In short, this handbook is premised on the conviction that it is possible to communicate climate science in a way that makes that message easier for non-scientific audiences to understand, and makes it more relevant to their lives and experiences.
The handbook captures key research findings from the social science literature and relates them to specific examples and situations a communicator might face. It is organised around discussion of 6 principles. In brief:
- Be a confident communicator: Scientists are generally highly trusted. By using an authentic voice, you can communicate effectively with any audience.
- Talk about the real world, not abstract ideas: Although they define the science and policy discourse, the "big numbers" of climate change (global average temperature targets and concentrations of atmospheric carbon dioxide) don't relate to people's day-to-day experiences. Start your climate conversation on common ground, using clear language and examples your audience is more likely to be familiar with.
- Connect with what matters to your audience: Research consistently shows that people's values and political views have a bigger influence on their attitudes about climate change than their level of scientific knowledge. Connecting with widely shared public values, or points of local interest in your communication and engagement makes it more likely that your science will be heard.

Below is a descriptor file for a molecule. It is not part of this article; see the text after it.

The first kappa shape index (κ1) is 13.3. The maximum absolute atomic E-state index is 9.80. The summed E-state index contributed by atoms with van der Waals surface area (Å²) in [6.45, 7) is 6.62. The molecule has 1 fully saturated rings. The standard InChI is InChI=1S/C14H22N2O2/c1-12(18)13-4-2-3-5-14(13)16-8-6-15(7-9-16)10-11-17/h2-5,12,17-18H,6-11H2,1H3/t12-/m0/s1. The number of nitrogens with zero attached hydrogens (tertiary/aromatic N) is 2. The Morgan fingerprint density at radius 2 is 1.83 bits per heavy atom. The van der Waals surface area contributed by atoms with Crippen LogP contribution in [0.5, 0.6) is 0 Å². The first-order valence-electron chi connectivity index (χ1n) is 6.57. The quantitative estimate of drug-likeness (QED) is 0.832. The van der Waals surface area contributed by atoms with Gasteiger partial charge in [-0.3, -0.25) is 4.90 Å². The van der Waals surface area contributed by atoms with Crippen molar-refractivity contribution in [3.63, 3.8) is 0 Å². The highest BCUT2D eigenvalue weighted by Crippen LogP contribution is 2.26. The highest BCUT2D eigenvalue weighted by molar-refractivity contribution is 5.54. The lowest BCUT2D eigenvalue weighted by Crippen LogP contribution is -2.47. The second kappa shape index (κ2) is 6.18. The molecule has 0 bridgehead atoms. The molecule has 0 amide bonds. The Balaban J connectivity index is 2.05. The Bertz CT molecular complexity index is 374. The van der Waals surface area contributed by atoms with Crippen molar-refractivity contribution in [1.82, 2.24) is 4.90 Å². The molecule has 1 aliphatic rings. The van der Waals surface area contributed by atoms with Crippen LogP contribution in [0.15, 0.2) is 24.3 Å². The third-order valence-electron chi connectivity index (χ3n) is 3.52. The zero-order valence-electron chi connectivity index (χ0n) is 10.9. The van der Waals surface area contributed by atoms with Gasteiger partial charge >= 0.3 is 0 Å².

- Tell a human story: Most people understand the world through anecdotes and stories, rather than statistics and graphs, so aiming for a narrative structure and showing the human face behind the science when presenting information will help you tell a compelling story.
- Lead with what you know: Uncertainty is a feature of climate science that shouldn't be ignored or sidelined. Focus on the "knowns" before the "unknowns", and emphasise where there are areas of strong scientific agreement around a topic.
- Use effective visual communication: Choosing images and graphs is just as important to do in an evidence-based way as verbal and written communication. The Climate Visuals project and guidance from the Tyndall Centre are examples of tools that explain how to communicate effectively in the visual medium.
"Keep it human and visual, says U.N. guide to talking climate", by Zoe Tabary, Reuters, February 9 2018; Climate Outreach website; "Communicating the Science Is a Much-needed Step for UN Climate Panel", by Adam Corner, The Guardian, January 30 2018; and IPCC website - all accessed on March 7 2018; and email from Leane de Laigue to The Communication Initiative on March 9 2018. Image caption/credit: "Texas National Guard soldiers help victims of Hurricane Harvey in the United States." Photo: Staff Sgt. Tim Pruitt